I saw that this is what I was doing in my own life, and it manifested itself with all my distractions. Whether it was sleeping, running, Facebooking, or emailing, I was finding my delight in things apart from my God and King.

Paul wrote in Ephesians 6, “Servants, be obedient to them that are your masters according to the flesh, with fear and trembling, in singleness of your heart, as unto Christ; not with eyeservice, as menpleasers; but as the servants of Christ, doing the will of God from the heart; with good will doing service, as to the Lord, and not to men: knowing that whatsoever good thing any man doeth, the same shall he receive of the Lord, whether he be bond or free.

It’s almost a direct parallel with the verse in Psalms. When I looked at not only what I was doing, but why I was doing it, it was because I had delighted myself in things other than the Lord. So even when I was doing the right things in obedience, I wasn’t doing it out of love for my Jesus or as joyful worship; I was doing it, well, because I felt I had to.

As I was reading through Deuteronomy, I came across this verse (10:12-13):

“And now, Israel, what doth the Lord thy God require of thee, but to fear the Lord thy God, to walk in all his ways, and to love him, and to serve the Lord thy God with all thy heart and with all thy soul, to keep the commandments of the Lord and his statutes, which I command thee this day for thy good?”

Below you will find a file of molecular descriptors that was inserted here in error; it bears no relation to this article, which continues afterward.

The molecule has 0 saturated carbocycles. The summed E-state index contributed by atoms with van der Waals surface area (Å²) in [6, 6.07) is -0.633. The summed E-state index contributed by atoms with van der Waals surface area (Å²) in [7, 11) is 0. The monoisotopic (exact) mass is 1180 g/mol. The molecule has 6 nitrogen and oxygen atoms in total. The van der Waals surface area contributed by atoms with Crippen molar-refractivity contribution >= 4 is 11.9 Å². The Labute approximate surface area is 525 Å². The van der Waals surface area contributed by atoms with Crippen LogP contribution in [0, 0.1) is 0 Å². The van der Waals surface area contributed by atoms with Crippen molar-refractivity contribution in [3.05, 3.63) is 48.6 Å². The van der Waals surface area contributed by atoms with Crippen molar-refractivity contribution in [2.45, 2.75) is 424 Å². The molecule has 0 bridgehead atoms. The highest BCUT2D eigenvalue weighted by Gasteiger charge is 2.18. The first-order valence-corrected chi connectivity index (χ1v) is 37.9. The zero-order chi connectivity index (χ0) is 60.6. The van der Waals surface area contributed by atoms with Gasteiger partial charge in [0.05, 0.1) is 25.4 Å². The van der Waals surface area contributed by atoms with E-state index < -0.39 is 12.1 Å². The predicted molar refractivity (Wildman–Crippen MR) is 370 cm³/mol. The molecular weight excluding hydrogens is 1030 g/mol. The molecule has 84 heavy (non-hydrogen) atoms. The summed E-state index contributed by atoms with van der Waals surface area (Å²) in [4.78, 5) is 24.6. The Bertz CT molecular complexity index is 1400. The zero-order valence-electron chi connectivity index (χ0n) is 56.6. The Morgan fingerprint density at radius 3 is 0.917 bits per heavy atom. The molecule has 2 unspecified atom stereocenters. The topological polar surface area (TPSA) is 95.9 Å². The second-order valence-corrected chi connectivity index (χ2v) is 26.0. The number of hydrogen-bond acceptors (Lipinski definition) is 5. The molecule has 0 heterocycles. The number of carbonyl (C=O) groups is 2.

God didn’t just desire the Israelites to do the things He had said. His desire was for them to love Him, and out of the increase of their love for Him obey all the words and keep them well. It’s just like what Jesus said about the greatest commandments: “Thou shalt love the Lord thy God with all thy heart, and with all thy soul, and with all thy mind. This is the first and great commandment. And the second is like unto it, Thou shalt love thy neighbour as thyself. On these two commandments hang all the law and the prophets.”(Matthew 22:37-40)

Without love for God, obedience isn’t worth very much. This was the lesson I learned, that if I wanted to find fulfillment in my prayer time, if I wanted to find satisfaction in the Word, than the thing I must do is delight myself in my God and King. For the pleasures of this earth are so vain, so empty, so worthless. But the pleasures, the life, the love, the joy that God offers to those who will delight themselves in Him is everlasting and richer than a river of gold.